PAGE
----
Sanatorium pod Klepsydra; AKA The Sandglass
When we have shuffled off this mortal coil,
Must give us pause. “–Hamlet, Act III, Sc. 1
PLOT: As the film opens, Józef is on a train headed to a sanatorium where his dead father is being kept. When he arrives, the grounds are deserted and decrepit, but eventually he finds a doctor who leads him to his now-sleeping father’s room and explains the patient’s comatose-but-alive status: “the trick is that we moved back time… we reactivate past time with all its possibilities.” Józef then wanders through the sanatorium’s grounds, meeting his mother, a collector of automatons, a parade of men dressed in bird costumes, the Three Wise Men, and other strange characters.
- The film was primarily based on Polish Surrealist author Bruno Schultz’s short-story collection “Sanatorium Under the Sign of the Hourglass,” although it included ideas from some of the author’s other short stories. (A Schulz story was also the inspiration for the
- The Hourglass Sanatorium did not receive the blessing of the Polish censors and was banned. Has had copies smuggled to the Cannes Film Festival, where it tied for the jury prize (at that time, essentially third place). In apparent retaliation for his insubordination, the Communist Party did not approve any of Has’ new film projects for the next ten years.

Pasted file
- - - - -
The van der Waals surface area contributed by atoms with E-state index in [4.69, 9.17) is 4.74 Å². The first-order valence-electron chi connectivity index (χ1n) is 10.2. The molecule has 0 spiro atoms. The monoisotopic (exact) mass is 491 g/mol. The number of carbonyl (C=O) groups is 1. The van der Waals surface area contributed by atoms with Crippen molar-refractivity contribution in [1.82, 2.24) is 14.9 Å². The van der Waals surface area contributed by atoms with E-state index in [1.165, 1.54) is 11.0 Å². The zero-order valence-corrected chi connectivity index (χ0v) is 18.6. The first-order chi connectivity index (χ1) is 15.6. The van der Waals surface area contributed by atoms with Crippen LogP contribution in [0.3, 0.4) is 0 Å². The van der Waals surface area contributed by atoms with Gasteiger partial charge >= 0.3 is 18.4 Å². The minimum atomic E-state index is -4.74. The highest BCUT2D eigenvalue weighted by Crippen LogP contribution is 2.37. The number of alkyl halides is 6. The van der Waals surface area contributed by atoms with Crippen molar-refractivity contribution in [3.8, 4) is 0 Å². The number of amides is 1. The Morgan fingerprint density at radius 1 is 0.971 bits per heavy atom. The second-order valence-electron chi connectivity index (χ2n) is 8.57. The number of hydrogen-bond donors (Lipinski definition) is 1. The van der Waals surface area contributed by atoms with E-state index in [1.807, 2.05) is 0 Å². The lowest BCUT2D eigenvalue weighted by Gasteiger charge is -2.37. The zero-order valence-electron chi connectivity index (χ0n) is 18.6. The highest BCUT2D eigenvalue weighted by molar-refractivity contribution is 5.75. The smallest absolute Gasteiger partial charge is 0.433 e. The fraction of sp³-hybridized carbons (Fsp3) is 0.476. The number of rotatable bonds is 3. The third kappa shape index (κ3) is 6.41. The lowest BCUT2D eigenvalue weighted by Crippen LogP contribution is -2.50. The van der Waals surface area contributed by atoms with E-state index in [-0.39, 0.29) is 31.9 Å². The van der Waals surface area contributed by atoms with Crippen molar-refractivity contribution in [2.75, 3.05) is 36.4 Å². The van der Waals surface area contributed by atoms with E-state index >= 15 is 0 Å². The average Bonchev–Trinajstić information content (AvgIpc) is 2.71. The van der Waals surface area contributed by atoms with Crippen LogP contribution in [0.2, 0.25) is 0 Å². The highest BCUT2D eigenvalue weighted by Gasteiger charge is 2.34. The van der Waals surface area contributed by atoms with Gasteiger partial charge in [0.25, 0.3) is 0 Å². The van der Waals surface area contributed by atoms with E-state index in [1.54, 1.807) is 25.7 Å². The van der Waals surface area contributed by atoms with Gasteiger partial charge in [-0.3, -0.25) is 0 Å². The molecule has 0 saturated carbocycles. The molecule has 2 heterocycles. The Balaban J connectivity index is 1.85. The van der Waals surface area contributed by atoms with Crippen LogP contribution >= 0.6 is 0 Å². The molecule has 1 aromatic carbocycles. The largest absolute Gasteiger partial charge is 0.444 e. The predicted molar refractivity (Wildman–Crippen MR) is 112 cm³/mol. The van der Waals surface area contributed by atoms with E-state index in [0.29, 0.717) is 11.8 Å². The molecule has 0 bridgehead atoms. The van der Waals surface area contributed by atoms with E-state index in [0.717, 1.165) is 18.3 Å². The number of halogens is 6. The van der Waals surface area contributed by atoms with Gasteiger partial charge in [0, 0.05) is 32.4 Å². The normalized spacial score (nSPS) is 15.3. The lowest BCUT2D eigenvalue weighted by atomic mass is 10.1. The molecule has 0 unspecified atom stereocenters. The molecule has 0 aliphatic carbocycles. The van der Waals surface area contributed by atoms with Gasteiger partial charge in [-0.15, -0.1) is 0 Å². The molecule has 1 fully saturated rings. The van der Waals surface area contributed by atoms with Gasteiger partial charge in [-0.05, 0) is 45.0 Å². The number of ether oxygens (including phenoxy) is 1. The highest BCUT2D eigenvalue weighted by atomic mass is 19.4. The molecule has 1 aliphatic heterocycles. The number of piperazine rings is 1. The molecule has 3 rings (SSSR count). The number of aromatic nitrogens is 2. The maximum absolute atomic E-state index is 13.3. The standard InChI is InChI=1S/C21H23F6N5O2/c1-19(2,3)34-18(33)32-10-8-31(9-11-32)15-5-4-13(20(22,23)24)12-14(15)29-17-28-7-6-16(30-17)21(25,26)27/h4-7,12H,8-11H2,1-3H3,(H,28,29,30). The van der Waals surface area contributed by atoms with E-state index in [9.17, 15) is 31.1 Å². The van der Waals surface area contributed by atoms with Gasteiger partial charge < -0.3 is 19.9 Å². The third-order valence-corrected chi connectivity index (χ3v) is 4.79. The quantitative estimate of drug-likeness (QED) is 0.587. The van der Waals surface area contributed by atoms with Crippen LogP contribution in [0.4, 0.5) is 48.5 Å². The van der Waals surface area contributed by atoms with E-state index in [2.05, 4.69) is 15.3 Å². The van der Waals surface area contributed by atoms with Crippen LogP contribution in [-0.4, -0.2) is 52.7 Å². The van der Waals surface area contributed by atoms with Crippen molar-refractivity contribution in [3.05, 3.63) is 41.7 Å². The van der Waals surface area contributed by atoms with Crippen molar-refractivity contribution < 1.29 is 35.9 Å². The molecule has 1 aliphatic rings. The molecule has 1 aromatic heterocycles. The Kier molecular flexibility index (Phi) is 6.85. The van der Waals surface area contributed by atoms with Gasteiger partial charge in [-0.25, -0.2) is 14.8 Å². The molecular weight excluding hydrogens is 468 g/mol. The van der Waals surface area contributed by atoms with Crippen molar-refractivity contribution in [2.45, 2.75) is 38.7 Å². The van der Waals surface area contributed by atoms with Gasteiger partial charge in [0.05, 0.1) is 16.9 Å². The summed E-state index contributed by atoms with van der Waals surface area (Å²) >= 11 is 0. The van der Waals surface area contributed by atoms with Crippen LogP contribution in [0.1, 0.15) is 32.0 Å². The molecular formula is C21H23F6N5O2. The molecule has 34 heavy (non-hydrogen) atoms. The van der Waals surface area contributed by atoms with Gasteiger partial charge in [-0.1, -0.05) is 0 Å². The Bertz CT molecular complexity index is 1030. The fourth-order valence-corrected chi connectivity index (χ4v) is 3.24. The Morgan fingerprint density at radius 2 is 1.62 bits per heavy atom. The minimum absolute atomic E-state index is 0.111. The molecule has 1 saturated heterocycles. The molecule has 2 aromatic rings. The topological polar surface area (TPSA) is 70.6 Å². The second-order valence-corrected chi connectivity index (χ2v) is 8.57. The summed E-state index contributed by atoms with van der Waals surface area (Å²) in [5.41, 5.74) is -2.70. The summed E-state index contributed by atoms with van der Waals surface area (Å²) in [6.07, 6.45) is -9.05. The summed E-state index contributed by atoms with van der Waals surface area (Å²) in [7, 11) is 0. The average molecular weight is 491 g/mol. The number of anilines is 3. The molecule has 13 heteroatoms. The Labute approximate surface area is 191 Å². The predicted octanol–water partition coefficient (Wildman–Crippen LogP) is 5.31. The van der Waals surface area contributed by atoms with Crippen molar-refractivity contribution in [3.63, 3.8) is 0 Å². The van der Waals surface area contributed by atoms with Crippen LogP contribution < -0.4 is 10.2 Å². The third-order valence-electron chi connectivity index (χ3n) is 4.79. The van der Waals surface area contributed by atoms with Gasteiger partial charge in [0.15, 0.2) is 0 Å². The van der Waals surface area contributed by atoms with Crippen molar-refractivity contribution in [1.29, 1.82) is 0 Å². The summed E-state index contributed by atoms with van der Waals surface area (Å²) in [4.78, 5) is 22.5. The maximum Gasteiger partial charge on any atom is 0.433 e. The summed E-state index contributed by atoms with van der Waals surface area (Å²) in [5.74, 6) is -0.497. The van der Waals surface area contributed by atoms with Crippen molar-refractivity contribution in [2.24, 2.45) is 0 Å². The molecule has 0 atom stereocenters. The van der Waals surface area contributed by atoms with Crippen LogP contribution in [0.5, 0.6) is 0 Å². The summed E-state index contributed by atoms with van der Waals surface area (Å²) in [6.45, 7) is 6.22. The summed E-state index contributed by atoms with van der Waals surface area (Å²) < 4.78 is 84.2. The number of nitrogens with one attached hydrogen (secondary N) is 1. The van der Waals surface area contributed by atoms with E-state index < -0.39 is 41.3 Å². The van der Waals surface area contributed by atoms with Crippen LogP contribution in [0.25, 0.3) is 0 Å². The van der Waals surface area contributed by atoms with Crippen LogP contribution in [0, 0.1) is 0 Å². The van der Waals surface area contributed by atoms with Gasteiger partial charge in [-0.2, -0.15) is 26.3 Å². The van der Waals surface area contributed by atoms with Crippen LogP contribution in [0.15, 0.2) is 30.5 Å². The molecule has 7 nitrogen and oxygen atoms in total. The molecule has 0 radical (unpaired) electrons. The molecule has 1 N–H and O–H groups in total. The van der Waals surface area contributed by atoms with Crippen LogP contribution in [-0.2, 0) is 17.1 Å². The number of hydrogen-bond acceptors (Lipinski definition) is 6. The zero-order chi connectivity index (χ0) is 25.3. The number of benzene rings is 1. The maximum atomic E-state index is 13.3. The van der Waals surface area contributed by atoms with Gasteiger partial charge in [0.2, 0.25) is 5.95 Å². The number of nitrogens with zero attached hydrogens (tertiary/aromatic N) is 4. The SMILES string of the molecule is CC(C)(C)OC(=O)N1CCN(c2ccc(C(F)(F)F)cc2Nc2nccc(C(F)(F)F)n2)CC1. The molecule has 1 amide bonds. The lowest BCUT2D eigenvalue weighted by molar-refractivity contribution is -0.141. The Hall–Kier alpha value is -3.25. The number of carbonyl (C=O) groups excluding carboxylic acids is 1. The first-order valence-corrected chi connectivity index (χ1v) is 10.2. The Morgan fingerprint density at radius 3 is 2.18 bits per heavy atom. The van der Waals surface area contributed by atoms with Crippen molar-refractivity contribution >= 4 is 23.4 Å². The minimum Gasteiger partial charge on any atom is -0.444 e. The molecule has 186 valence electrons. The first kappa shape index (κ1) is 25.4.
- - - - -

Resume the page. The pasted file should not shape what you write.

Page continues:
- In Poland, an hourglass is a symbol of death.
INDELIBLE IMAGE: Oddly enough, especially given how visually sumptuous The Hourglass Sanatorium is, the image which best evokes the movie isn’t even in it. I speak of the famous theatrical release poster by Polish artist Franciszek Starowieyski, which depicts a giant orange eyeball perched on a jawbone, with a grill of teeth through which a worm crawls (a limbless woman’s torso is also stuck between its molars), while numbers and arrows illustrate features of bone anatomy like occult footnotes. The poster seizes upon the film’s major theme of death; Starowieyski was also picking up on the repeated motif of eyeballs which occurs throughout the Sanatorium, from the train conductor’s blind stare to the cobweb-covered eyeball collection Józef finds under the bed. To illustrate the film, we ultimately chose the image of a toppled wax automaton with his eye-socket popped open to reveal the gears inside—but when I think of The Hourglass Sanatorium, I always think of that poster first.
THREE WEIRD THINGS: Crow frozen in flight; Józef spying on Józef; eyeballs under the bed
WHAT MAKES IT WEIRD: The Hourglass Sanatorium is a rare work of genuine Surrealism. Seldom has any film ever captured the free-falling feeling of being lost in a dream so well: the portentous but inexplicable visions; the tenuous, tantalizing connections between ideas; the smooth and continuous shifting of realities. Let a blind conductor be your guide inside a crumbling hospital whose rooms hold wonder after wonder.
Brief clip from The Hourglass Sanatorium (in Polish)
COMMENTS: Sanatorium pod Klepsydra opens on the silhouette of a Continue reading 271. THE HOURGLASS SANATORIUM (1973)